The growing interest in environmental protection and the increased demand for fuel-efficient vehicles has created challenges for automobile producers all over the world. In order to decrease the effect of automobiles on climate change, automakers started considering substitutions of materials in the automobile parts with less harmful to the environment.
Understanding the use of magnesium and aluminum alloys in the automobile industry
Naturally, lighter vehicles are more fuel-efficient than heavier vehicles. According to research by Prof. Julian Allwood of the University of Cambridge, global energy use could be heavily reduced by using lighter cars, and an average weight of 500 kg has been said to be well achievable.
Thus, manufacturers have done numerous researches to find materials that are just as safe but not as heavy to replace certain parts in a vehicle. This practice does not lead to a decrease in the number of current vehicles, of course, but allows for the addition of more safety and luxury gadgets in automobiles without any additional penalties.
Lighter components also improve the crash characteristics of a vehicle. They reduce the amount of kinetic energy required for a vehicle’s movement. They also outperform other materials, such as steel, in the absorption of energy (through plastic deformation) in the case of a crash.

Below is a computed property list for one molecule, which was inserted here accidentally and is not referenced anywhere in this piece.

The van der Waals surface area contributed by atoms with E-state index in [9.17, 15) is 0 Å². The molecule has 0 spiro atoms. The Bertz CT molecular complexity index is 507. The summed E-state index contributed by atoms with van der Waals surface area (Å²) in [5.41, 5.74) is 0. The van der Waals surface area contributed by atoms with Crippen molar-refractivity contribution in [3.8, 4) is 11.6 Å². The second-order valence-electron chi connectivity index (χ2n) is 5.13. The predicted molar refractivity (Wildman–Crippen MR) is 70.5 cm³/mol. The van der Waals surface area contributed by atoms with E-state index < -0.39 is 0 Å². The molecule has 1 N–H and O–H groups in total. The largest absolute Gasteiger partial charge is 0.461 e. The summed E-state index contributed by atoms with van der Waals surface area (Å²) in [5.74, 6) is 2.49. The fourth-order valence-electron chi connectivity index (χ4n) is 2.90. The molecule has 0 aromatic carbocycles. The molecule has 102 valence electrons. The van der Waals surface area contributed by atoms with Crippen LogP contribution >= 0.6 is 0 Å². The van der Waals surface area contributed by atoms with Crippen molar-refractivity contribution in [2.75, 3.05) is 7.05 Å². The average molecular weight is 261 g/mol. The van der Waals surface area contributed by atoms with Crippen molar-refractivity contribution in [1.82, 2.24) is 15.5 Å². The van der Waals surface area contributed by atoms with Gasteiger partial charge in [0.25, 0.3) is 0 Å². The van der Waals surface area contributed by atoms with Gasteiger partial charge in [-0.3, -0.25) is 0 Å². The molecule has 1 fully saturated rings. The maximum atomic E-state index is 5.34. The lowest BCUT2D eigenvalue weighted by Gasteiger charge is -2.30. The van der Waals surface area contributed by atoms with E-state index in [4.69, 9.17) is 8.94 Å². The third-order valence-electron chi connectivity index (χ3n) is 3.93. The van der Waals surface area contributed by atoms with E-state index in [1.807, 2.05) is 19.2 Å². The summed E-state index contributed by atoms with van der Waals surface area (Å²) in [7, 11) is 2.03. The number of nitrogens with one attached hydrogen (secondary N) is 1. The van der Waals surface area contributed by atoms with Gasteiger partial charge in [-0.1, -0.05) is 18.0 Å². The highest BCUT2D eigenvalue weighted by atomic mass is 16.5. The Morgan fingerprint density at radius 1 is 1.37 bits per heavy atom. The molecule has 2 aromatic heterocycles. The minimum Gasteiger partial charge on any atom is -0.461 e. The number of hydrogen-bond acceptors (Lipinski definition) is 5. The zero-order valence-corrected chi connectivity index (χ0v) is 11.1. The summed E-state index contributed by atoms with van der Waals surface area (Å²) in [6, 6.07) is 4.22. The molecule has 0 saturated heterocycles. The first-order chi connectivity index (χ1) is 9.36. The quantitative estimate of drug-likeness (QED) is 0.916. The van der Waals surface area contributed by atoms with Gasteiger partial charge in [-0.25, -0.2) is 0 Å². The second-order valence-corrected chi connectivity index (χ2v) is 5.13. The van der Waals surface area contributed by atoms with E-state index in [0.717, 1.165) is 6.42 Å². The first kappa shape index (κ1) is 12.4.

Apart from economic reasons, the viability and application of any material are determined based on its mass and environmental efficiency. The substitutions would usually take place at either constant volume or constant stiffness.
In the first case, this would be the substitution of a cast engine with aluminum, for example. And the second one would be applicable to certain structural panels or beams in the car body. Occasionally, some substitutions may be determined by strength considerations as is the case with cylinder heads.
The environmental efficiency of a component is determined by the CO2 footprint of the primary metal’s production. Even though iron and steel are considered “clean materials” due to their non-pollutant production, their high density marks them as “dirty” to use.
Magnesium vs. aluminum alloys: What we should know.
This is how a recent trend has emerged: to substitute steel and cast iron automobile components with magnesium (Mg) and aluminum (Al) lighter ones.